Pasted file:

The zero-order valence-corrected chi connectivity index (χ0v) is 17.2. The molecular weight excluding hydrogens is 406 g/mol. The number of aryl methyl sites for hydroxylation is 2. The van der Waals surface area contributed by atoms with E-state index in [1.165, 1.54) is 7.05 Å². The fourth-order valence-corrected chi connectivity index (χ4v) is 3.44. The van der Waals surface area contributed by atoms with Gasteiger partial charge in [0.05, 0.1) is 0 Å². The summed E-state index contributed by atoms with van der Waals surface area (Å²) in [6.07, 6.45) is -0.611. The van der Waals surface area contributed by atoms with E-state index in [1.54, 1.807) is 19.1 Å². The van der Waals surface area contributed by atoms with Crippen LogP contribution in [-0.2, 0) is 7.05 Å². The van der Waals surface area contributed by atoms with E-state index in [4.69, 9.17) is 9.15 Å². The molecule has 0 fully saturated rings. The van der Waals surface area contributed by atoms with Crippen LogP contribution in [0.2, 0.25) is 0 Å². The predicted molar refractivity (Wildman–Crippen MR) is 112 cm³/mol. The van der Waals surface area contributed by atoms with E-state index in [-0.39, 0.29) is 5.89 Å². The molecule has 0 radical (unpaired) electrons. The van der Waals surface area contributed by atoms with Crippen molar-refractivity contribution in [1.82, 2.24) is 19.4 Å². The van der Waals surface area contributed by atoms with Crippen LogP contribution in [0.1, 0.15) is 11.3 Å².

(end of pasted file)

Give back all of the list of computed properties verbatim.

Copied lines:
The zero-order valence-corrected chi connectivity index (χ0v) is 17.2. The molecular weight excluding hydrogens is 406 g/mol. The number of aryl methyl sites for hydroxylation is 2. The van der Waals surface area contributed by atoms with E-state index in [1.165, 1.54) is 7.05 Å². The fourth-order valence-corrected chi connectivity index (χ4v) is 3.44. The van der Waals surface area contributed by atoms with Gasteiger partial charge in [0.05, 0.1) is 0 Å². The summed E-state index contributed by atoms with van der Waals surface area (Å²) in [6.07, 6.45) is -0.611. The van der Waals surface area contributed by atoms with E-state index in [1.54, 1.807) is 19.1 Å². The van der Waals surface area contributed by atoms with Crippen LogP contribution in [-0.2, 0) is 7.05 Å². The van der Waals surface area contributed by atoms with E-state index in [4.69, 9.17) is 9.15 Å². The molecule has 0 fully saturated rings. The van der Waals surface area contributed by atoms with Crippen LogP contribution in [0.2, 0.25) is 0 Å². The predicted molar refractivity (Wildman–Crippen MR) is 112 cm³/mol. The van der Waals surface area contributed by atoms with E-state index in [-0.39, 0.29) is 5.89 Å². The molecule has 0 radical (unpaired) electrons. The van der Waals surface area contributed by atoms with Crippen molar-refractivity contribution in [1.82, 2.24) is 19.4 Å². The van der Waals surface area contributed by atoms with Crippen LogP contribution in [0.1, 0.15) is 11.3 Å².